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UMass Amherst Researchers Reveal Top U.S. Climate, Air, and Water Polluters

AMHERST — Researchers at the UMass Amherst Political Economy Research Institute (PERI) recently published the latest editions of its lists of the top corporate air and water polluters and top greenhouse-gas emitters in the U.S., based on the most recent data available from the Environmental Protection Agency (EPA).

The Toxic 100 Air Polluters Index and Toxic 100 Water Polluters Index rank U.S. industrial polluters using the EPA Toxics Release Inventory, and the Greenhouse 100 Index ranks U.S. companies by their emissions responsible for global climate change according to the EPA Greenhouse Gas Reporting Program. The PERI indexes also include environmental-justice indicators to assess impacts on low-income people and minorities.

“In making this information available, we are building on the achievements of the right-to-know movement,” said Michael Ash, professor of Economics and Public Policy at UMass Amherst and co-director of PERI’s Corporate Toxics Information Project. “Our goal is to engender public participation in environmental decision making and to help residents translate the right to know into the right to clean air, clean water, and a livable planet.”

The Toxic 100 Air Polluters Index reports that the top 10 companies  in 2017 in terms of total potential chronic human health risk are Huntsman, Boeing, LyondellBasell, DowDuPont, Celanese, Mitsui, BASF, Arconic, Eastman Chemical, and Royal Dutch Shell. The new list differs from the previous Toxic 100 Air list in part because the EPA has increased its toxicity assessment of ethylene oxide, increasing the estimated risk from companies releasing this chemical. The index covers publicly traded firms, as well as privately held companies that appear on the Forbes, Fortune, or Standard & Poor’s lists.

The Toxic 100 Air Polluters Index’s environmental-justice indicators show companies’ pollution burden on minority and low-income communities; for example, while minorities make up just under 40% of the U.S. population, they bear 67% of the air-toxics risk from facilities owned by LyondellBasell.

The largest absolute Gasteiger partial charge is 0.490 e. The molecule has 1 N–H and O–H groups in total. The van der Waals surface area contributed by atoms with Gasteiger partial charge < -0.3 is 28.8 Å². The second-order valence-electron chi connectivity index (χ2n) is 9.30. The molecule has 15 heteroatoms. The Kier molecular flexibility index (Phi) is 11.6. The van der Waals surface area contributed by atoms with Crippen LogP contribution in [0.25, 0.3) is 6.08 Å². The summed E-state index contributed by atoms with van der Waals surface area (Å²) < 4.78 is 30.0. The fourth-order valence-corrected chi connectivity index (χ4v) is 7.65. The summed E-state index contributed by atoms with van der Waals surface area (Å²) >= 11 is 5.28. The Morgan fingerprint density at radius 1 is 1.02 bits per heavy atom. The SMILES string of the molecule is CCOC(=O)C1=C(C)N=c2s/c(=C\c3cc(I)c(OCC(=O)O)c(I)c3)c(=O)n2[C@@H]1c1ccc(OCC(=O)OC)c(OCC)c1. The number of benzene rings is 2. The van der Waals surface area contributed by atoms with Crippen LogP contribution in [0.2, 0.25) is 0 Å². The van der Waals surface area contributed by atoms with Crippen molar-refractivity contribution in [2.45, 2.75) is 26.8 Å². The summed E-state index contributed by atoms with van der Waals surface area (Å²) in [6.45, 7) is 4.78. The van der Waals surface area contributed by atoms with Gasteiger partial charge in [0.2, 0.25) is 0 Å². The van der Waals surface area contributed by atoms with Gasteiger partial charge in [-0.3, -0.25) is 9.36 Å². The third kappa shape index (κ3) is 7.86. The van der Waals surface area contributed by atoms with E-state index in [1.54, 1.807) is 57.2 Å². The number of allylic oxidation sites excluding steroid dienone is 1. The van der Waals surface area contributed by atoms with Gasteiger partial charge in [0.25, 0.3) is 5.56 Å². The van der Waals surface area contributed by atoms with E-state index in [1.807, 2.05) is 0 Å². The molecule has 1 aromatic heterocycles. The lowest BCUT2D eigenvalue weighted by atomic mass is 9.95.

DowDuPont, Northrop Grumman, and Parker-Hannifin top the latest edition of the Toxic 100 Water Polluters Index, which ranks the pounds of toxics released into surface water or from water-treatment systems, adjusted for chemical toxicity.

The Greenhouse 100 Index ranks companies based on their 2017 direct emissions from large sources. The top three companies, Vistra Energy, Southern Co., and Duke Energy, each released almost 100 million metric tons or more of CO2-equivalent emissions in 2017. Together, these three firms released more than 5% of all (energy, industrial, agricultural, transportation, and household) U.S. greenhouse-gas emissions.

Rounding out the top 10 in the Greenhouse 100 are Berkshire Hathaway, American Electric Power, NRG Energy, the U.S. government, Xcel Energy, FirstEnergy, and Calpine. At number 11, ExxonMobil is the top company whose direct emissions are not dominated by electric power plants. Among the top 10, Calpine has the highest weighted share of minorities living within 10 miles of its facilities with likely disproportionate exposure to co-pollutants of combustion.

“The Toxic 100 and Greenhouse 100 inform consumers, shareholders, regulators, lawmakers, and communities about which large corporations release toxic and climate-altering pollutants into our environment,” said James Boyce, professor of Economics at UMass Amherst and co-director of PERI’s Corporate Toxics Information Project. “We assess not just how many pounds of pollutants are released, but which are the most toxic. People have a right to know about toxic hazards to which they are exposed. Legislators need to understand the effects of pollution on their constituents.”

The complete Toxic 100 lists and their accompanying report can be found online at toxic100.org.

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